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 Post subject: Re: 660 Things to Come
PostPosted: Tue Mar 19, 2013 6:09 pm 

Joined: Sun Nov 07, 2004 3:49 pm
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Glad i held off on buying the Legend Films blu-ray because of the bad reviews on the print used for it. One of my favorites and also a great musical score.


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 Post subject: Re: 660 Things to Come
PostPosted: Tue Mar 19, 2013 6:47 pm 
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MichaelB wrote:
I always loved the fact that H.G. Wells wrote it as a riposte to Metropolis, which he thought was "quite the silliest film", and produced a film that in many respects was equally silly. But as mad follies go, there's something wonderful about it - I don't think there's anything else quite like it in 1930s English-language cinema.

I agree with matrix - one of the more important philosophical differences between the two films is that, for all its science-fiction trappings and robots, Metropolis is very much looking to the past for its context: to the common man being worked to death to keep new-fangled machinery running; to religious texts (the church scenes and Tower of Babel sermon); and to fairy tales (Rotwang's house and the morality play nature of its story). Things To Come, much like the hero of The Time Machine, is continually pushing forward through disaster and apocalypse to a future which seems wonderful, but has its own set of problems and injustices ready to spark off yet more conflict.

Anyway I love Metropolis too, but I have to admit that there is much to enjoy from the climax of Things To Come if you've ever wanted to see an equivalent naively romantic couple get:
[Reveal] Spoiler:
shoved into a giant space gun and blasted off on a one way trip into the depths of outer space!


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 Post subject: Re: 660 Things to Come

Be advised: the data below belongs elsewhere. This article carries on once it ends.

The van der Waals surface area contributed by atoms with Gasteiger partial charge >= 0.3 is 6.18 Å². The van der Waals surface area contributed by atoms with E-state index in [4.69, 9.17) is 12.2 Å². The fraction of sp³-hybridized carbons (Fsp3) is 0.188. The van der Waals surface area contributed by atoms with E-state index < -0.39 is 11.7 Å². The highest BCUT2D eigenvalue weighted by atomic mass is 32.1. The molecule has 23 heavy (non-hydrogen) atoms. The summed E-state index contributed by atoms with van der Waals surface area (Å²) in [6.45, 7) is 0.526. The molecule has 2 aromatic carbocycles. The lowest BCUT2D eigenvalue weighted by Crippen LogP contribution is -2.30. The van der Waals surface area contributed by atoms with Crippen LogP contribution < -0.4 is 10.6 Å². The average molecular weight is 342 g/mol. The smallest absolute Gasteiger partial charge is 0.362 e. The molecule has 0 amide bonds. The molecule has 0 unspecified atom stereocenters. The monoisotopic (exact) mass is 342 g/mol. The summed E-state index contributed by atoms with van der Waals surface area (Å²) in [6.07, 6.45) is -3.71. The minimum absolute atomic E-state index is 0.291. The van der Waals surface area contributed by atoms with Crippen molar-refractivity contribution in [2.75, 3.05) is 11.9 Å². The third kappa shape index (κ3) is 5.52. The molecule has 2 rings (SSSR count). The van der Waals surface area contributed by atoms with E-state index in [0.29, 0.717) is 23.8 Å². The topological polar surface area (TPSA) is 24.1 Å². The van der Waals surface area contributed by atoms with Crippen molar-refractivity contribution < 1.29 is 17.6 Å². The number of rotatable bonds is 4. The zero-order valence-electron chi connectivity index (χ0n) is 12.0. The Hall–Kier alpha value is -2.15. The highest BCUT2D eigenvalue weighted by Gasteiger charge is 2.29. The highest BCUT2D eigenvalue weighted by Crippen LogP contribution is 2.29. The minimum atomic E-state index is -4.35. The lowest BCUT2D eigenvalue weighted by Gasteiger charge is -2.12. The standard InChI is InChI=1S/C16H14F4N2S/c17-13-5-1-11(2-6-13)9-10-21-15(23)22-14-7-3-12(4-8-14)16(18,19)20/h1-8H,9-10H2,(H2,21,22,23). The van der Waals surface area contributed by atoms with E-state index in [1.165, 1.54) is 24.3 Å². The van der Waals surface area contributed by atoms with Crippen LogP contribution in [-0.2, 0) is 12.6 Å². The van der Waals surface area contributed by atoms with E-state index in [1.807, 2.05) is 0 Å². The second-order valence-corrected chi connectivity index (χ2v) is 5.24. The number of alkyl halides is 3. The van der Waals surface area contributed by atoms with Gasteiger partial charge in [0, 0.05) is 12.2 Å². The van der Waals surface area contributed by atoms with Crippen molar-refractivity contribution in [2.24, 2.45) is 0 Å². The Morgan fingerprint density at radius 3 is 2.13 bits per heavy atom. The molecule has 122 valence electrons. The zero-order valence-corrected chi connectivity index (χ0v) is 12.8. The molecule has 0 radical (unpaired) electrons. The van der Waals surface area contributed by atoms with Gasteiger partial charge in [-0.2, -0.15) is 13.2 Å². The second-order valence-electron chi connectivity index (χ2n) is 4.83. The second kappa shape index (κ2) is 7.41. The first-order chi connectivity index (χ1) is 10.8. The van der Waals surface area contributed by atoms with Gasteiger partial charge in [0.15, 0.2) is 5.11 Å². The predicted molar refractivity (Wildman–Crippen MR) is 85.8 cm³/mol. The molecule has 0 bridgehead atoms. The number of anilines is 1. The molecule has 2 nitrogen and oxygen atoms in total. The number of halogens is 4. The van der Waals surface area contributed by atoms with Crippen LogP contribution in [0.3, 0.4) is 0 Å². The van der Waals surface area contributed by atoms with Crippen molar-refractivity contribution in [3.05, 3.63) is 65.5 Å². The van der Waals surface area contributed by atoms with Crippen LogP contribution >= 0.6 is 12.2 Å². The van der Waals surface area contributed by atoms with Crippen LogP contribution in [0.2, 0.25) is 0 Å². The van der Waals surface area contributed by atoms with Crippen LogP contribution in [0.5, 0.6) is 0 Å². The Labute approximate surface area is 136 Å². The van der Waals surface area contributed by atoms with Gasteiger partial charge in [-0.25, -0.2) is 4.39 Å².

PostPosted: Wed Mar 20, 2013 1:39 am 
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colinr0380 wrote:
Anyway I love Metropolis too, but I have to admit that there is much to enjoy from the climax of Things To Come if you've ever wanted to see an equivalent naively romantic couple get:
[Reveal] Spoiler:
shoved into a giant space gun and blasted off on a one way trip into the depths of outer space!

[Reveal] Spoiler:
Are they a romantic couple? It's been a while since I saw the film, but I don't remember them as such. If they were mentioned as being lovers or husband & wife, I can't imagine describing them as naively romantic. Naive, maybe, but only insofar as they are naive about their mission. In all other respects I remember them both being pretty squarely focused on space exploration rather than their love for each other.


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 Post subject: Re: 660 Things to Come
PostPosted: Wed Mar 20, 2013 1:31 pm 
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colinr0380 wrote:
Anyway I love Metropolis too, but I have to admit that there is much to enjoy from the climax of Things To Come if you've ever wanted to see an equivalent naively romantic couple get:
[Reveal] Spoiler:
shoved into a giant space gun and blasted off on a one way trip into the depths of outer space!

[Reveal] Spoiler:
Which I have heard was--at some point in the writing--the original ending of Metropolis, with Freder and Maria taking off in a spaceship for the Moon!


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 Post subject: Re: 660 Things to Come
PostPosted: Sun Mar 24, 2013 5:56 am 
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[Reveal] Spoiler:
Yes, I may have over-egged the 'naively romantic' aspect of the couple! But I think the Metropolis comparison still works for all that!

Although I've just been thinking of the strangely coincidental timing that this release has been announced just after that search for a couple to undertake a manned mission to Mars story broke!


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 Post subject: Re: 660 Things to Come
PostPosted: Tue Apr 09, 2013 6:53 pm 
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New supplement added to Criterion's release:
The Criterion Collection wrote:
Unused special effects footage by artist László Moholy-Nagy, along with a video installation piece by Jan Tichy incorporating that footage


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 Post subject: Re: 660 Things to Come
PostPosted: Tue Apr 09, 2013 7:51 pm 
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Hey, another great filmmaker sneaks into the Criterion Collection by the back door.


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 Post subject: Re: 660 Things to Come
PostPosted: Mon Apr 15, 2013 1:55 pm